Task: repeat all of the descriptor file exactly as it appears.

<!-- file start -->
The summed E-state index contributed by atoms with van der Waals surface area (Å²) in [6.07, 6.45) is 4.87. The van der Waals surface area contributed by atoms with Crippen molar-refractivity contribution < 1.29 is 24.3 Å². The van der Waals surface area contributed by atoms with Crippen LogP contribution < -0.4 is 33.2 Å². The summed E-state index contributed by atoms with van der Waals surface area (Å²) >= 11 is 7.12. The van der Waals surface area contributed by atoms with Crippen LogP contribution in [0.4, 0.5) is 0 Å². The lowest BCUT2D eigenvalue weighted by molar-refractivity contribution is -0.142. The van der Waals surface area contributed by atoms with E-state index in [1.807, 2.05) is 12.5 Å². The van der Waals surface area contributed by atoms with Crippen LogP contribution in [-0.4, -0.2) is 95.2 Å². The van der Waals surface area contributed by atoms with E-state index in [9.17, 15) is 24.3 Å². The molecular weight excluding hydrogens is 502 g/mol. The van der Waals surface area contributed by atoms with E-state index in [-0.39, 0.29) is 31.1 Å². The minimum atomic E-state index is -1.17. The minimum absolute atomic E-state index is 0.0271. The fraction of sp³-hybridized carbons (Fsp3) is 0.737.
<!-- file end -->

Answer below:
The summed E-state index contributed by atoms with van der Waals surface area (Å²) in [6.07, 6.45) is 4.87. The van der Waals surface area contributed by atoms with Crippen molar-refractivity contribution < 1.29 is 24.3 Å². The van der Waals surface area contributed by atoms with Crippen LogP contribution < -0.4 is 33.2 Å². The summed E-state index contributed by atoms with van der Waals surface area (Å²) >= 11 is 7.12. The van der Waals surface area contributed by atoms with Crippen LogP contribution in [0.4, 0.5) is 0 Å². The lowest BCUT2D eigenvalue weighted by molar-refractivity contribution is -0.142. The van der Waals surface area contributed by atoms with E-state index in [1.807, 2.05) is 12.5 Å². The van der Waals surface area contributed by atoms with Crippen LogP contribution in [-0.4, -0.2) is 95.2 Å². The van der Waals surface area contributed by atoms with E-state index in [9.17, 15) is 24.3 Å². The molecular weight excluding hydrogens is 502 g/mol. The van der Waals surface area contributed by atoms with E-state index in [-0.39, 0.29) is 31.1 Å². The minimum atomic E-state index is -1.17. The minimum absolute atomic E-state index is 0.0271. The fraction of sp³-hybridized carbons (Fsp3) is 0.737.